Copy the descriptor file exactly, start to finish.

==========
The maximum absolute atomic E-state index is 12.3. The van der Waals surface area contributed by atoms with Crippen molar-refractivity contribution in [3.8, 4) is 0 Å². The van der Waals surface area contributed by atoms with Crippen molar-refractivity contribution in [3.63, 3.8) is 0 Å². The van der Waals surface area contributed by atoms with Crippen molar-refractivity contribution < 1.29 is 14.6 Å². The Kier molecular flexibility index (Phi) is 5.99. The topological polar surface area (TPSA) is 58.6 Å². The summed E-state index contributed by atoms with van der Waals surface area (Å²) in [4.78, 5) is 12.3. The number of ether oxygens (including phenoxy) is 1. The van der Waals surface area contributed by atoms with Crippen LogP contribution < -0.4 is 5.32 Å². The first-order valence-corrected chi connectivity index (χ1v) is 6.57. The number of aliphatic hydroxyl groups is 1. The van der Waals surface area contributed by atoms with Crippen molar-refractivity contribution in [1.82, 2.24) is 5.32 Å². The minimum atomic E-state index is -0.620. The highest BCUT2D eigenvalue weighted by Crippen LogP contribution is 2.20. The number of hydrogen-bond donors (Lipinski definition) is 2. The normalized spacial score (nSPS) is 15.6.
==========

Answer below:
The maximum absolute atomic E-state index is 12.3. The van der Waals surface area contributed by atoms with Crippen molar-refractivity contribution in [3.8, 4) is 0 Å². The van der Waals surface area contributed by atoms with Crippen molar-refractivity contribution in [3.63, 3.8) is 0 Å². The van der Waals surface area contributed by atoms with Crippen molar-refractivity contribution < 1.29 is 14.6 Å². The Kier molecular flexibility index (Phi) is 5.99. The topological polar surface area (TPSA) is 58.6 Å². The summed E-state index contributed by atoms with van der Waals surface area (Å²) in [4.78, 5) is 12.3. The number of ether oxygens (including phenoxy) is 1. The van der Waals surface area contributed by atoms with Crippen LogP contribution < -0.4 is 5.32 Å². The first-order valence-corrected chi connectivity index (χ1v) is 6.57. The number of aliphatic hydroxyl groups is 1. The van der Waals surface area contributed by atoms with Crippen molar-refractivity contribution in [1.82, 2.24) is 5.32 Å². The minimum atomic E-state index is -0.620. The highest BCUT2D eigenvalue weighted by Crippen LogP contribution is 2.20. The number of hydrogen-bond donors (Lipinski definition) is 2. The normalized spacial score (nSPS) is 15.6.